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Keywords:innovation 

Working Paper
Innovative Growth Accounting

Recent work highlights a falling entry rate of new firms and a rising market share of large firms in the United States. To understand how these changing firm demographics have affected growth, we decompose produc­tivity growth into the firms doing the innovating. We trace how much each firm innovates by the rate at which it opens and closes plants, the market share of those plants, and how fast its surviving plants grow. Using data on all nonfarm businesses from 1982-2013, we find that new and young firms (ages Oto 5 years) account for almost one-half of growth- three times their share of ...
Working Paper Series , Paper 2020-16

Working Paper
A Tax Plan for Endogenous Innovation

In times when elevated government debt raises concerns about dimmer global growth prospects, we ask: How can the government provide incentives for innovation in a fiscally sustainable way? We address this question by examining the Ramsey problem of finding optimal tax and subsidy schemes in a model in which growth is endogenously sustained by risky innovation. We characterize the shadow value of growth and entry in the innovation sector. We find that a profit tax is required to replicate the first-best in order to balance the externalities associated with innovative activity. At the ...
FRB Atlanta Working Paper , Paper 2017-13

Working Paper
Connecting to Power: Political Connections, Innovation, and Firm Dynamics

How do political connections affect firm dynamics, innovation, and creative destruction? To answer this question, we build a firm dynamics model, where we allow firms to invest in innovation and/or political connection to advance their productivity and to overcome certain market frictions. Our model generates a number of theoretical testable predictions and highlights a new interaction between static gains and dynamic losses from rent-seeking in aggregate productivity. We test the predictions of our model using a brand-new dataset on Italian firms and their workers. Our dataset spans the ...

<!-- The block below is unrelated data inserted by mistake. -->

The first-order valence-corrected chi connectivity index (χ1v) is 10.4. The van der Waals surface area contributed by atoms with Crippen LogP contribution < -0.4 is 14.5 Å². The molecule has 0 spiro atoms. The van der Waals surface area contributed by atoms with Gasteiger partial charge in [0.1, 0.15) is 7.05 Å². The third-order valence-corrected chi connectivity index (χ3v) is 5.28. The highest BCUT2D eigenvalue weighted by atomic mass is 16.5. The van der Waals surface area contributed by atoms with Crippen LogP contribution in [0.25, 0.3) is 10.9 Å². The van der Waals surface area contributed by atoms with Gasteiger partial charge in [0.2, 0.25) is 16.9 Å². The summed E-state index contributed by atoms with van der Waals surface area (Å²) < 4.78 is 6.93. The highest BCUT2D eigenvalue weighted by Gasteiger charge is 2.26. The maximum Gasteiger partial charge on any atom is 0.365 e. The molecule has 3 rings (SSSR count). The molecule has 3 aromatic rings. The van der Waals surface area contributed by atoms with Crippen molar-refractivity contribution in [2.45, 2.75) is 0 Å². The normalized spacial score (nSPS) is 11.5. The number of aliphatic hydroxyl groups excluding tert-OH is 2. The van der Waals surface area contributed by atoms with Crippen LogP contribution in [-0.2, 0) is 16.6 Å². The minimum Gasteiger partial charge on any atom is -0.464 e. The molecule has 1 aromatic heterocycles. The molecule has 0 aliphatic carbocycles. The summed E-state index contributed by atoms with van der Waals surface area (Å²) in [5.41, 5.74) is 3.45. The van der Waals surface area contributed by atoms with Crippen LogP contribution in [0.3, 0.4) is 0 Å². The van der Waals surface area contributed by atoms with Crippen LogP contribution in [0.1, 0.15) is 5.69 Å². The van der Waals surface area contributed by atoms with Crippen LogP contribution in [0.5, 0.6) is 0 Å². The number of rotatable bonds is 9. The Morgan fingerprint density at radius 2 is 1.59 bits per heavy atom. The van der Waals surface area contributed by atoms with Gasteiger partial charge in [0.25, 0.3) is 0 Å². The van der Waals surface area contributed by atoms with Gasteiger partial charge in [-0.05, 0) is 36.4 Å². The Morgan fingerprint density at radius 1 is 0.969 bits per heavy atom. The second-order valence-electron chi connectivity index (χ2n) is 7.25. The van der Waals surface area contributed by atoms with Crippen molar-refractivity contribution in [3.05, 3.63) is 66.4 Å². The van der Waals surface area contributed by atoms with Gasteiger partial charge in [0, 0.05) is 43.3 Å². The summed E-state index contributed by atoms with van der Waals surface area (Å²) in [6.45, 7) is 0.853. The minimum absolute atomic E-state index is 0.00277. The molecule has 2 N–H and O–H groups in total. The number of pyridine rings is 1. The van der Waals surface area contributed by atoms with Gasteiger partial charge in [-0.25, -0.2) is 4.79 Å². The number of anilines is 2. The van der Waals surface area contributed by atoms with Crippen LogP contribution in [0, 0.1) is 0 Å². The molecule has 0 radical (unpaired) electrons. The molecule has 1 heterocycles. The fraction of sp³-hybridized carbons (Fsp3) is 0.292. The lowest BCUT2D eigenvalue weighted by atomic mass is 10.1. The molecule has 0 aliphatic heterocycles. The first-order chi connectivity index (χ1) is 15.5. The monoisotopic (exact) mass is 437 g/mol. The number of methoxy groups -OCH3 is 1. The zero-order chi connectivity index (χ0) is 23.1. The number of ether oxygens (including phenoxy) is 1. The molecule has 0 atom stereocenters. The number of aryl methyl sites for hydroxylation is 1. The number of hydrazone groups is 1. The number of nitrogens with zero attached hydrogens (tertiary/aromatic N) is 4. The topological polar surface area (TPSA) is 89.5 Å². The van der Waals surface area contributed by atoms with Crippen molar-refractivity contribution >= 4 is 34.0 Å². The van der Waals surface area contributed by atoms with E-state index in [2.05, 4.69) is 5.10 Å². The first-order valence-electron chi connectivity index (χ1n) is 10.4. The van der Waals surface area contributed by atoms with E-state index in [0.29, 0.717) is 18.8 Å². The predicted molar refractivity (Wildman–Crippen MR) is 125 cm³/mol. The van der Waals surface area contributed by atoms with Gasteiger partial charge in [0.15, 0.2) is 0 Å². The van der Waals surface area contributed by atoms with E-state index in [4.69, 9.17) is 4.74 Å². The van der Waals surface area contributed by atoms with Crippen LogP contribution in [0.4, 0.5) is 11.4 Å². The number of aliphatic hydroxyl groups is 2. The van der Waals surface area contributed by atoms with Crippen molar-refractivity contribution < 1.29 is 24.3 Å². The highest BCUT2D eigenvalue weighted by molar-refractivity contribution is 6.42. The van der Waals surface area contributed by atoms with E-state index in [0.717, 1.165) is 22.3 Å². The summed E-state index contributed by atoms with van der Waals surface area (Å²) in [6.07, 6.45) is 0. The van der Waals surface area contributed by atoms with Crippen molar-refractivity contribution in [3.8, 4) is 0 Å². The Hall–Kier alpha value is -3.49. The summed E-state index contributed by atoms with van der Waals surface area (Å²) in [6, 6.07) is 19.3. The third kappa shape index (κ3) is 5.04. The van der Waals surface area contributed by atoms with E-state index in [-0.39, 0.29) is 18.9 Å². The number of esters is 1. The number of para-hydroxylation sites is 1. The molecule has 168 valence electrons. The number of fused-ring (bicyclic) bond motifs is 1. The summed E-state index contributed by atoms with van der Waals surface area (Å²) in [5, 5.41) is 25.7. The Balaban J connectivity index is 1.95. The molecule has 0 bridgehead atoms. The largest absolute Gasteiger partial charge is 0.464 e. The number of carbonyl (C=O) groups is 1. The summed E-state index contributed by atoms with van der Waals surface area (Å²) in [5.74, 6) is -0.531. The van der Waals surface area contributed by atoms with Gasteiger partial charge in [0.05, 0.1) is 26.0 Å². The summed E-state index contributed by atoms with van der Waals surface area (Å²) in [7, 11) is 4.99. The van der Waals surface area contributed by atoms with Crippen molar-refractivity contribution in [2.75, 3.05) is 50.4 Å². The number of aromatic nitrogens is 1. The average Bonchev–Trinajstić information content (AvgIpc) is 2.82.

FRB Atlanta Working Paper , Paper 2020-5

Journal Article
Raising Innovators

Research Spotlight on "Who Becomes an Inventor in America? The Importance of Exposure to Innovation." Alex Bell, Raj Chetty, Xavier Jaravel, Neviana Petkova, and John Van Reenen. Quarterly Journal of Economics, May 2019, vol. 134, no. 2, pp. 647?713.
Econ Focus , Issue 1Q , Pages 7-7

Working Paper
International R&D Spillovers and Asset Prices

We study the international propagation of long-run risk in the context of a general equilibrium model with endogenous growth. Innovation and international diffusion of technologies are the channels at the core of our mechanism. A calibrated version of the model matches several asset pricing and macroeconomic quantity moments, alleviating some of the puzzles highlighted in the international macro-finance literature. Our model predicts that country-pairs that share more R&D have less volatile exchange rates and more correlated stock market returns. Using data from a sample of 19 developed ...
Working Papers , Paper 2015-41

Working Paper
Innovation, Diffusion, and Trade: Theory and Measurement

I develop a multicountry-model in which economic growth is driven mainly by domestic innovation and the adoption of foreign technologies embodied in traded intermediate goods. Fitting the model to data on innovation, output per capita, and trade in varieties for the period 1996-2007, I estimate the costs of both domestic innovation and adopting foreign innovations, and then decompose the sources of economic growth around the world. I find that the adoption channel has been especially important in developing countries, and accounts for about 65% of their ?embodied? growth. Developed countries ...
Working Papers , Paper 2014-42

Working Paper
The Agglomeration of American Research and Development Labs

We employ a unique data set to examine the spatial clustering of about 1,700 private research and development (R&D) labs in California and across the Northeast corridor of the United States. Using these data, which contain the R&D labs? complete addresses, we are able to more precisely locate innovative activity than with patent data, which only contain zip codes for inventors? residential addresses. We avoid the problems of scale and borders associated with using fixed spatial boundaries, such as zip codes, by developing a new point pattern procedure. Our multiscale core-cluster approach ...
Working Papers , Paper 17-18

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